The X50v, when used with a Media Center-equipped PC, will allow you to schedule recordings and transfer programmes automatically
The device we’ve come to know as PIM King has a rich heritage in that department, and with its VGA screen and perky Intel video accelerator it’s pretty spanking with video, too.
The X50v is slickest when used with a Media Center-equipped PC, which allows you to schedule recordings and transfer programmes automatically. But the quality of playback isn’t optimal, and transfer is sluggish. It’s best to use a third-party TV card with hardware DivX encoding for playback on the free BetaPlayer software, using a card reader to transfer recordings to your storage card.
Getting TV on your X50v is something of a chore, but the results are impressive. Capture TV as DivX using Plextor’s ConvertX, store on a PC like Toshiba’s Satellite L10, and record to a fat CF with a card reader like Saitek’s 6-in-1. Plug in and enjoy using BetaPlayer.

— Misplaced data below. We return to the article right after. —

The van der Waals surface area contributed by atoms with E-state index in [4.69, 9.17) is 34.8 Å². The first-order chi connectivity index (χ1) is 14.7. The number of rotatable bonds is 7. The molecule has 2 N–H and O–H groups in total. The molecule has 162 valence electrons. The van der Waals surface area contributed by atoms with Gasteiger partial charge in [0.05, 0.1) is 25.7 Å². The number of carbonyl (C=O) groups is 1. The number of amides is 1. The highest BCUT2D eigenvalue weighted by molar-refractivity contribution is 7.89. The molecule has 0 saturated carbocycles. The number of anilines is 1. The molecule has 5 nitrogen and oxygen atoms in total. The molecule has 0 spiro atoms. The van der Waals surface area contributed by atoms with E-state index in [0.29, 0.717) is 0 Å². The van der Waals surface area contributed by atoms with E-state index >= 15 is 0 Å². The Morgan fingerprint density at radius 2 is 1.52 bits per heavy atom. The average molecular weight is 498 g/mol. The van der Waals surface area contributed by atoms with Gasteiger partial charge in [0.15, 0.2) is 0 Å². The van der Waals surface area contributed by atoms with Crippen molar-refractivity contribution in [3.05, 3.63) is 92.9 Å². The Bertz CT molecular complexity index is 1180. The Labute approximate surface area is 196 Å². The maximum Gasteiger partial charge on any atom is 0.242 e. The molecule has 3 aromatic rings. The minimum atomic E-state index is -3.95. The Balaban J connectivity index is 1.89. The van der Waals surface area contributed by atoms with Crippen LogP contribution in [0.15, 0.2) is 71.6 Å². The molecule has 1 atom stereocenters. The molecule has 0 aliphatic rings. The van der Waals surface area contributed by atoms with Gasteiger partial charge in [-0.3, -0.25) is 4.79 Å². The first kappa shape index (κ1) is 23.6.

Movies on the move
In fact, with a nice DivX (say, 1GB per 90 minute movie) its video capabilities trounce those of the PMA400. But that leads us to its not insignificant flaws: first, there’s almost no built-in storage to speak of, so you’ll need to get hold of a decent sized CF card to actually view any movies (4GB can be found for around £100 on Ebay).
Second, there’s no direct video encoding, while video output requires the purchase of an adaptor. And third, the battery life is less than spectacular, especially when Wi-Fi enabled (though spare batteries and a larger battery pack are available).
Dell Axim X50v review
Yes, it has its flaws as a video device, but the X50v’s picture is perfect, the PIM is top-notch and the form of the device is ideal. All we need is an X50v with the PMA400’s direct recording and hard disk – then we’d be happy